Along the coast, Ilfracombe is home to another remodelled period piece – the Embassy, prominently placed in the High Street and sporting an unmissable sky-blue façade. This small but perfectly-formed cinema boasts three screens and six films on show every week. It also has some wonderful little extras – a bar, a staff of film buffs who are not afraid to call a turkey a turkey and the sumptuous Screen 7, a lot of luxury in a little auditorium. Expect to find leather armchairs and sofas, a table for your cocktails and the opportunity to hire the whole thing and choose your own film. Possibly the perfect hybrid of home comforts and full-on cinema experience.
Last but certainly not least of our full-timers is the tiniest full-time cinema in the country and the smallest cinema in Devon. Continuing a tradition of film that began with silent movies in the Picturedome in 1916, Lynton is now home of the Lynton Cinema. Opened in 2001 on completion of a project to convert the former Methodist Chapel, this unique picture house has top-quality sound, full air conditioning and comfortable seats for 68 people and is especially noteworthy for allowing plenty of legroom. Films are up to the minute and change frequently, accommodating both children and adults during the summer months and providing a special Monday afternoon matinée in the winter along with nightly performances at 8pm. There is even parking right outside. Like most of the cinemas featured, the ticket prices are well below average.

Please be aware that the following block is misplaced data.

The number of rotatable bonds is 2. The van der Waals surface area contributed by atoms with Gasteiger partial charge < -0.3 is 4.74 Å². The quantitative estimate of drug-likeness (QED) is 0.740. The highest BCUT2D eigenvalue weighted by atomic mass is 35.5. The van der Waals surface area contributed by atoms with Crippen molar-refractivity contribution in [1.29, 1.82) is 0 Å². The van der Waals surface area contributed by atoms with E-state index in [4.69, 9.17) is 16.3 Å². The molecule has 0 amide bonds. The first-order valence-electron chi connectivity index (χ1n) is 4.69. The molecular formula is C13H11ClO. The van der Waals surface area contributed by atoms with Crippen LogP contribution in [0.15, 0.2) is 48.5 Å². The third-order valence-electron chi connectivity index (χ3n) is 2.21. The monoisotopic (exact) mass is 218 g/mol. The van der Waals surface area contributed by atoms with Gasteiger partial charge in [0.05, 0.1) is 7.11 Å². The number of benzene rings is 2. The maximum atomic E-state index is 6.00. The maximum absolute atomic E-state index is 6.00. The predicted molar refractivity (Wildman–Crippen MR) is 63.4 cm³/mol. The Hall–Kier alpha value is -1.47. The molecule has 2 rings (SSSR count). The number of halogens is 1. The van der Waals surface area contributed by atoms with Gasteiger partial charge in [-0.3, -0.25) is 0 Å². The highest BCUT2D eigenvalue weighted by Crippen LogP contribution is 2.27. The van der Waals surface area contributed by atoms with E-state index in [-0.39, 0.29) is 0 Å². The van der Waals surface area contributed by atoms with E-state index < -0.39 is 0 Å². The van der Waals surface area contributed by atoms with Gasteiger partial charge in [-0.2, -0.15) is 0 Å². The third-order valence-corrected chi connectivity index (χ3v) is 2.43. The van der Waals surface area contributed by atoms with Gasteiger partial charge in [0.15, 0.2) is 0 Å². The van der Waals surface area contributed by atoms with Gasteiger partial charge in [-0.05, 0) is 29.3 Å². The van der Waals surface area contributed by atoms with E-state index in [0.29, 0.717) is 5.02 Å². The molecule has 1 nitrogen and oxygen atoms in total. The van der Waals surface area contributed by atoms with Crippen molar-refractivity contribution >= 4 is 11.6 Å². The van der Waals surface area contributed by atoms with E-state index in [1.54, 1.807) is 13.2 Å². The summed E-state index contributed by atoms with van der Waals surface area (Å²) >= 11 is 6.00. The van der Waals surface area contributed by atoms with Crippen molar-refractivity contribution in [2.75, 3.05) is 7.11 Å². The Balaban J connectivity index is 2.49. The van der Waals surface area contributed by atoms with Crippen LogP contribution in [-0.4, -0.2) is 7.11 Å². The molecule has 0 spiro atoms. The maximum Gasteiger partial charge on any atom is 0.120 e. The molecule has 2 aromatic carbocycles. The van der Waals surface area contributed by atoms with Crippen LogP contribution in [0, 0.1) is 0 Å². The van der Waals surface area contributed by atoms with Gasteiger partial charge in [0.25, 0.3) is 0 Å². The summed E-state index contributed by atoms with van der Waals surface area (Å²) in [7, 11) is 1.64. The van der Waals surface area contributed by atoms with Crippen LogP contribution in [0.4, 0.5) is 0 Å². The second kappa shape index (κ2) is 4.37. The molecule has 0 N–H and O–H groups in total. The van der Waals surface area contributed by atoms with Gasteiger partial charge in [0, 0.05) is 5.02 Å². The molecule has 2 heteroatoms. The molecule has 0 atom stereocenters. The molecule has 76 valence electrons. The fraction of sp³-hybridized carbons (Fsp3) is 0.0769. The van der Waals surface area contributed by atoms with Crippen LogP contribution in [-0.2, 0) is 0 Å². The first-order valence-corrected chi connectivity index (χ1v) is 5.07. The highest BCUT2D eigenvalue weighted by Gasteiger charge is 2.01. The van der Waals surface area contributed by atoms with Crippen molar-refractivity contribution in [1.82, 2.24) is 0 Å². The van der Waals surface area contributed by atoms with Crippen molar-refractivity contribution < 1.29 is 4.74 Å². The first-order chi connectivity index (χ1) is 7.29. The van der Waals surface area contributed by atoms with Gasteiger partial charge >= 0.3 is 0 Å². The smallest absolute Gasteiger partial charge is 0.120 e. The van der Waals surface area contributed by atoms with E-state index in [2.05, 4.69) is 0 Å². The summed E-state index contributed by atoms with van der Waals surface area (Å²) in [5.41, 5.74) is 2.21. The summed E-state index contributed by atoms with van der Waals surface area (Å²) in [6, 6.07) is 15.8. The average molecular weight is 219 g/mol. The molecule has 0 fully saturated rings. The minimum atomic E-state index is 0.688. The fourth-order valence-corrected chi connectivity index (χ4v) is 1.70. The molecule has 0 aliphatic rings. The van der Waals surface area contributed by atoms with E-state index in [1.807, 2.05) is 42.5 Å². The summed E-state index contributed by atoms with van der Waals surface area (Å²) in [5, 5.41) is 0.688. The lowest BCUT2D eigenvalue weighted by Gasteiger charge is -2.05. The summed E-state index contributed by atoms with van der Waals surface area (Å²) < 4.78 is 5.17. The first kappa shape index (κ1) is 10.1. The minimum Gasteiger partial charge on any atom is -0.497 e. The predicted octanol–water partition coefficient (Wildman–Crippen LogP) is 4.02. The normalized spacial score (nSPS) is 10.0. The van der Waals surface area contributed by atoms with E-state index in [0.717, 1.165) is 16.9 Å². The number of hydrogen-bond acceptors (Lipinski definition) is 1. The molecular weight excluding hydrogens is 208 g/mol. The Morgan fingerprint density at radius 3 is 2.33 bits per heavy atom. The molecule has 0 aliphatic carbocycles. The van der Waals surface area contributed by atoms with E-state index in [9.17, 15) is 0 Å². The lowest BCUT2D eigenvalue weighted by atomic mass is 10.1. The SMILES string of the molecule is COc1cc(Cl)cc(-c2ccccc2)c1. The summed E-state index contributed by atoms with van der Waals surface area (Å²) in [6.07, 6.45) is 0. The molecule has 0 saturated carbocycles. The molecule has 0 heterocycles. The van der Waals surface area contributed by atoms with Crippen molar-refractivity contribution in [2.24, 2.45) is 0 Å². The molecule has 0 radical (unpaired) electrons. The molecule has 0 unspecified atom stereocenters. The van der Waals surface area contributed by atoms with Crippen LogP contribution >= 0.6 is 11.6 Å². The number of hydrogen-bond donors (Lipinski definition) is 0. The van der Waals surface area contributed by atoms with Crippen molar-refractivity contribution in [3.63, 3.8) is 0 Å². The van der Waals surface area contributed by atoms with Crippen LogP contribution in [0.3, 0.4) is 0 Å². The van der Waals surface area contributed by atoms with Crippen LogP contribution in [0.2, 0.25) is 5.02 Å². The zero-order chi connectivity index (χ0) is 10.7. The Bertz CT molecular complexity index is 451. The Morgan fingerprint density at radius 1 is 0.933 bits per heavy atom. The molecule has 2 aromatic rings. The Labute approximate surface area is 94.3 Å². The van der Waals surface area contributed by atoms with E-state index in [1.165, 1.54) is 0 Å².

Then there are the part-time cinemas or film societies.
Minehead’s meets monthly at the Regal in the Avenue, home of cinema in the town since 1934 with an exceptionally large screen and roomy traditional auditorium. It is the largest film society in the South West and the second largest in the UK. Co-organiser Victoria Thomas said its purposes include “giving exposure to films that might not get the coverage they deserve” and to “provide local people with more opportunities to view high-quality films”.
The society does not discriminate against box-office failures or successes. Commercial and non-commercial films in English and other languages are selected from both the British Federation of Film Societies and the Independent Cinema Office’s special screenings. The Regal Film Society goes from strength to strength, with over 300 in the audience to see Helen Mirren and Christopher Plummer in ‘The Last Station’ at the end of the 2009/10 season. This year Victoria and her associates have spearheaded the formation of the Dulverton Film Society that launched its first season in the Town Hall (bring a cushion) in September with a healthy membership of over 100 people from the town and around. There is now dual membership available for both societies.